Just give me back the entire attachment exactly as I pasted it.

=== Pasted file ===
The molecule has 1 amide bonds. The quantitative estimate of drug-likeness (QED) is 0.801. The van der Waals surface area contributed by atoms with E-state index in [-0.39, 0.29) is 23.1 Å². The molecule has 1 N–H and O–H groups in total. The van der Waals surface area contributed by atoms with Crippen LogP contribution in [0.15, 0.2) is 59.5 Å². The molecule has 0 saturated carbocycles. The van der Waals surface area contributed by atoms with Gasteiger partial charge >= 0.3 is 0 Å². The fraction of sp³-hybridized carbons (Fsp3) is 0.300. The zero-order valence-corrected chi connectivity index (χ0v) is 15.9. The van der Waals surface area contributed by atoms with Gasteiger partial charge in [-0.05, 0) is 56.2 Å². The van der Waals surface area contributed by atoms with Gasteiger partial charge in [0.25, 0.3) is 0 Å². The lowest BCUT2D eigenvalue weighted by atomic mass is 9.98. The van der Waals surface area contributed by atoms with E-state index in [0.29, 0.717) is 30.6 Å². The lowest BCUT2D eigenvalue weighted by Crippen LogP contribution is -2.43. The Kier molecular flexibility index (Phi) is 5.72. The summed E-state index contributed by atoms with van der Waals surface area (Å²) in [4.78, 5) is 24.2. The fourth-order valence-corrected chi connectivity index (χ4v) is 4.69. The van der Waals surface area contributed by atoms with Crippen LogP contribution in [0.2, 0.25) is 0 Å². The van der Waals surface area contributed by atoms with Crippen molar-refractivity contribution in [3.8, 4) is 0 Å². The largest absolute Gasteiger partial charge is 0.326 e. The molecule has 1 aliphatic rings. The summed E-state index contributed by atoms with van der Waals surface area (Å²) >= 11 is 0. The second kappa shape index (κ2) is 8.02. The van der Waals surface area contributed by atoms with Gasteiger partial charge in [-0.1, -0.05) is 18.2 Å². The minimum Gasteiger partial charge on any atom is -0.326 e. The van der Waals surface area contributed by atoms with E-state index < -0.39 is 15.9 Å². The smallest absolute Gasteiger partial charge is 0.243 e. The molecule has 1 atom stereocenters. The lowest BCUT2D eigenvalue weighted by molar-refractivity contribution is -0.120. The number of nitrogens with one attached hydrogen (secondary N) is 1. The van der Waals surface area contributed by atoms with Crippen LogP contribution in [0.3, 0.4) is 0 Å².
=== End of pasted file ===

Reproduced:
The molecule has 1 amide bonds. The quantitative estimate of drug-likeness (QED) is 0.801. The van der Waals surface area contributed by atoms with E-state index in [-0.39, 0.29) is 23.1 Å². The molecule has 1 N–H and O–H groups in total. The van der Waals surface area contributed by atoms with Crippen LogP contribution in [0.15, 0.2) is 59.5 Å². The molecule has 0 saturated carbocycles. The van der Waals surface area contributed by atoms with Gasteiger partial charge >= 0.3 is 0 Å². The fraction of sp³-hybridized carbons (Fsp3) is 0.300. The zero-order valence-corrected chi connectivity index (χ0v) is 15.9. The van der Waals surface area contributed by atoms with Gasteiger partial charge in [-0.05, 0) is 56.2 Å². The van der Waals surface area contributed by atoms with Gasteiger partial charge in [0.25, 0.3) is 0 Å². The lowest BCUT2D eigenvalue weighted by atomic mass is 9.98. The van der Waals surface area contributed by atoms with E-state index in [0.29, 0.717) is 30.6 Å². The lowest BCUT2D eigenvalue weighted by Crippen LogP contribution is -2.43. The Kier molecular flexibility index (Phi) is 5.72. The summed E-state index contributed by atoms with van der Waals surface area (Å²) in [4.78, 5) is 24.2. The fourth-order valence-corrected chi connectivity index (χ4v) is 4.69. The van der Waals surface area contributed by atoms with Crippen LogP contribution in [0.2, 0.25) is 0 Å². The van der Waals surface area contributed by atoms with Crippen molar-refractivity contribution in [3.8, 4) is 0 Å². The largest absolute Gasteiger partial charge is 0.326 e. The molecule has 1 aliphatic rings. The summed E-state index contributed by atoms with van der Waals surface area (Å²) >= 11 is 0. The second kappa shape index (κ2) is 8.02. The van der Waals surface area contributed by atoms with Gasteiger partial charge in [-0.1, -0.05) is 18.2 Å². The minimum Gasteiger partial charge on any atom is -0.326 e. The van der Waals surface area contributed by atoms with E-state index < -0.39 is 15.9 Å². The smallest absolute Gasteiger partial charge is 0.243 e. The molecule has 1 atom stereocenters. The lowest BCUT2D eigenvalue weighted by molar-refractivity contribution is -0.120. The number of nitrogens with one attached hydrogen (secondary N) is 1. The van der Waals surface area contributed by atoms with Crippen LogP contribution in [0.3, 0.4) is 0 Å².